Instagram rolls out features to protect young users amid mounting controversies

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The announcement comes a day before the head of Instagram will face lawmakers.

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Instagram on Tuesday announced a number of updates aimed at protecting teens on the app, in an announcement specifically set to testify before lawmakers on the impact of social media on young users of Instagram’s chief Adam Mosseri. .

Mosseri announced the new features in a company blog post on Tuesday, including the launch of a “Take a Break” feature in the US, UK, Ireland, Canada, Australia and New Zealand.

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“If someone is scrolling for a certain amount of time, we ask them to take a break from Instagram and suggest that they set a reminder to take more breaks in the future,” Monseri said. “We’ll also show them expert-backed tips to help reflect and reset.”

Mosseri said they will take a stricter approach to the advice they give to teens on the app through search, exploration, hashtags and suggested accounts, and prevent people from tagging or mentioning teens who are theirs. do not follow. Instagram will also start attracting teens to different topics if they have been sticking to one topic for a long time.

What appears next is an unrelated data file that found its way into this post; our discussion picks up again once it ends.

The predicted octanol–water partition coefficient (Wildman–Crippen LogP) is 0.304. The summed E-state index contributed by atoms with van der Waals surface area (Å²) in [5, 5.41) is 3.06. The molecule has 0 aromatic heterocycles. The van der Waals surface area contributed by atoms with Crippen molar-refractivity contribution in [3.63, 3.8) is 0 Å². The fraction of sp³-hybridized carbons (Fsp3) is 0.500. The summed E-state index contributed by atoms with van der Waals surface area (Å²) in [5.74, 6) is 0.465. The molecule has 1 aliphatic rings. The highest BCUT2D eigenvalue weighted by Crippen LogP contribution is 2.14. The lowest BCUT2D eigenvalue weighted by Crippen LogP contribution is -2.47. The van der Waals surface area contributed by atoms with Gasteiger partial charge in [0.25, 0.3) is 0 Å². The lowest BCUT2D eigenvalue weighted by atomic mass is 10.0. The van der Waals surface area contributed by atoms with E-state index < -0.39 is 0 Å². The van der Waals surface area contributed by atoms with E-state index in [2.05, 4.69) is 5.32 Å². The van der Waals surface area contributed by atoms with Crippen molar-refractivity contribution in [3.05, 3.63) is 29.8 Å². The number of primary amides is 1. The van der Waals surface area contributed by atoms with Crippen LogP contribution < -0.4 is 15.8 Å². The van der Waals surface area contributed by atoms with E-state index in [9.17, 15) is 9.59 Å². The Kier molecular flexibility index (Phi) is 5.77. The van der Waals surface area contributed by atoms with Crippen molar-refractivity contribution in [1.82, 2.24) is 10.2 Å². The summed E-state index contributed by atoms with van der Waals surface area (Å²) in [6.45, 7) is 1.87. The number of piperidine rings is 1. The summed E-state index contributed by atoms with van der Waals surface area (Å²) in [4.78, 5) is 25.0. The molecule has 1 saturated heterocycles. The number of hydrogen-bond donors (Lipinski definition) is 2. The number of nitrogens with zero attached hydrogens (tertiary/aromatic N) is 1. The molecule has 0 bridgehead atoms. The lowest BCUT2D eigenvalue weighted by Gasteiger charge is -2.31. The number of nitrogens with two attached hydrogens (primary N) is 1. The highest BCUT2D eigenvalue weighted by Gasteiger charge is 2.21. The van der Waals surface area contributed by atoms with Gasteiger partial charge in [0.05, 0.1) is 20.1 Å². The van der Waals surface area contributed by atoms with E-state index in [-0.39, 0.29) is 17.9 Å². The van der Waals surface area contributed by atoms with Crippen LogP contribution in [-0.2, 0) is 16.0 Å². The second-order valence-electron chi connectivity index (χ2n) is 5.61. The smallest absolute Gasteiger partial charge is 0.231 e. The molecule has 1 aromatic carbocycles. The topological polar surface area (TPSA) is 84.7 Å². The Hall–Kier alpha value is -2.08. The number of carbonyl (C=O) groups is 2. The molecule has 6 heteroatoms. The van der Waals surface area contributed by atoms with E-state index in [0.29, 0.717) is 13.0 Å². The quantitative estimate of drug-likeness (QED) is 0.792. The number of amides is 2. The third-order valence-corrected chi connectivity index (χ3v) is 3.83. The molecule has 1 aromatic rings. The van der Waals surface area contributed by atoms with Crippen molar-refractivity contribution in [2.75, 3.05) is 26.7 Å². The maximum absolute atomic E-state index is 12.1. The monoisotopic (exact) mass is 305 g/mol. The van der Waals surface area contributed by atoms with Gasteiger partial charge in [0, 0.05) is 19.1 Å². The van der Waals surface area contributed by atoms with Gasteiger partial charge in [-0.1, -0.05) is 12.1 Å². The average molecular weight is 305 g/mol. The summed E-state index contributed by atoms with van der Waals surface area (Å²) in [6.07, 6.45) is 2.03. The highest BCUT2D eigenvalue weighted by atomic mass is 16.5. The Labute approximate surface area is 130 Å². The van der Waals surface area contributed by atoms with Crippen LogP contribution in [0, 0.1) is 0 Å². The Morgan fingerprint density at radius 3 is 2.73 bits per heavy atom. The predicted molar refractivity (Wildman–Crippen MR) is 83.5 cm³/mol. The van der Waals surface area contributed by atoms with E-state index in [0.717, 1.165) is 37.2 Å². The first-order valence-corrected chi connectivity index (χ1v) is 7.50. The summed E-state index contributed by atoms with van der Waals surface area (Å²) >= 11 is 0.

“We will also launch our first tool for parents and guardians early next year to help them become more involved in their teen experiences on Instagram,” Mosseri said. “Parents and guardians will be able to see how much time their teens spend on Instagram and set time limits. And we’ll have a new educational center for parents and guardians.”

The first tool for parents and guardians is set to launch in March, and will allow them to see how much time their teens spend on Instagram and set time limits. Teens can also notify their parents if they report someone, which Monserie says can give parents an opportunity to talk about it with their children. The Educational Center for Parents will include additional resources such as tutorials and tips from experts to help them discuss and understand their teen’s social media use.

“As always, I am grateful to the experts and researchers who provide us with their expertise in important areas such as child development, adolescent mental health and online safety, and I am working with lawmakers and policy makers on our shared goal of making a productive one.” I continue to welcome the collaboration. The online world that benefits and protects many generations to come,” Mosseri said.

The update comes after a former Facebook employee testified before lawmakers in October. Whistleblower Frances Haugen accused company executives of gross disregard when she learned that their platforms could have harmful effects on young people’s mental health.

document Leaked in the Wall Street Journal Haugen cited the company’s own internal research to say that Instagram has bad body image for 1 in 3 teenage girls.

Meanwhile, Mosseri is scheduled to testify before a Senate panel on Wednesday for a hearing titled “Protecting Kids Online: Instagram and Reforms for Young Users.” The hearing will begin at 2:30 pm ET.

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